@mlseim–I appreciate the circuit (and actually looked at your garage program code), but due to the layout of my garage, it isn’t practical for me to wire into the pushbutton. I had an extra garage remote that I can power using the 3 volt out from the sparkfun card. The remote was previously powered by 2 AAA batteries, so using the 3 volts from the card shouldn’t be too much of a draw. Since I’m using the same power source, I only have to pull one side of the remote button up to 3V to trigger the remote to open/close the door. This circuit worked for a while, but just recently stopped.

I’m not sure if the weather affected my soldering, if a firmware update to the Imp changed things, if the shaking of the door identified a short, or if something else is going on.

I’ve tightened the soldering and made sure nothing is currently shorting…so I’m going to see if this works. If not, I’ll add capacitors across the 3V output and 5V input to limit the affect of any voltage drops to see if that helps.

Thanks for the help.

Hugo–

Haven’t seen the memory error repeat yet.

I pulled the debounce code–wasn’t really needed but was a holdover from code I copied early in the development of the software.

I don’t understand the concern with that loop or why the imp sleep or wakeup commands would be any better. I just need to have a ~.25-.5 second pause with pin1 held high to simulate holding the button down. It is such a short time period, and only called when I want to open/close the garage, that there should be no affect on server connection.

Updated/cleaned code (with switchover to pin2) for those of you following along at home:

`//Garage door status monitor, alarm, and opener

//Identify the output ports
//Status reports “Open” or “Closed”
//Alarm reports “Normal” or “Alarmed”
//out1 <- OutputPort(“status”);
//out2 <- OutputPort(“alarm”);

//push the button connected to pin 1 on agent call
//the for loop holds the button down before it is released
function pressbutton(buttonState) {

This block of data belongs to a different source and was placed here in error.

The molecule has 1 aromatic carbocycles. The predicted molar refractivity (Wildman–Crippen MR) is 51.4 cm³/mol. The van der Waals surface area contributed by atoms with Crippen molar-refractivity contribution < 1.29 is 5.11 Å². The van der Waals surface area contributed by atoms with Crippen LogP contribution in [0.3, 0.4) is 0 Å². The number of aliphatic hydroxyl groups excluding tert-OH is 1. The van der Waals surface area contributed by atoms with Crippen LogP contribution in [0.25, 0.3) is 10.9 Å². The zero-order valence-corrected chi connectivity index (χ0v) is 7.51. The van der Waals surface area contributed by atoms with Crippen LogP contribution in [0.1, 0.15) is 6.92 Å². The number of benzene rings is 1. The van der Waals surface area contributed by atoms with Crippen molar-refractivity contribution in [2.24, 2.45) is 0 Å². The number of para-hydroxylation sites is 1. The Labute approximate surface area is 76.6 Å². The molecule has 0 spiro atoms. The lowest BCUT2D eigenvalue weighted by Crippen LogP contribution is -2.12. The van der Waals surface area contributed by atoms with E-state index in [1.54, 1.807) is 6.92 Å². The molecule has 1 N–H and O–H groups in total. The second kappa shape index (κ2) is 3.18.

server.log(“Pre Button Press”);
hardware.pin2.write(1);
server.log(“Button Pressed”);
for(local a=0;a<5000;a+=1);
server.log(“Button Timer Complete”);
hardware.pin2.write(0);
server.log(“Button Released”);
}

//Pin5 is connected to a magnetic reed switch that monitors the door status

//Function to watch the state of the door and to send outputs when the stats changes
function check_state() {
//Check state of the door
local doorstatus=hardware.pin5.read();
//Check date (required to find the current time)
local d = date();
//Set current GMT hour
local hournow = d.hour;
//Preset alarm status
local alarmstatus = false;
//If statements set the times for alarm
if (hournow >= 4)
if (hournow <= 11)
//Check to see if door is open
if (doorstatus == 1)
//If door is open during hours of concern, set alarm
alarmstatus = true;
//Report status of door to output 1
agent.send(“DoorState”, doorstatus?“Open”:“Closed”);
//Log door status
server.log(doorstatus?“open”:“closed”);
//Log alarm status
server.log(alarmstatus?“Alarmed”:“Normal”);
//Report status of alarm to output 2
agent.send(“AlarmState”, alarmstatus?“Alarmed”:“Normal”);
//Show door status on planner
server.log(doorstatus?“open”:“closed”);
}

agent.on(“button”, pressbutton);

//Configure the digital pins
hardware.pin5.configure(DIGITAL_IN_PULLUP);
hardware.pin2.configure(DIGITAL_OUT,0);

//Check to see if the door has opened or closed
check_state();

//watchdog keep alive–necessary to continually update COSM and Sen.se streams
function watchdog() {
imp.wakeup(120, watchdog);
server.log(“watchdog”);
check_state();
}
watchdog();
`

One other question–I’ve seen conflicting info on this–if my Imp were suffering from the Pin1 connection problems that were seen in some early boards, could Pin2 have the same issue? Should I try connecting to another pin?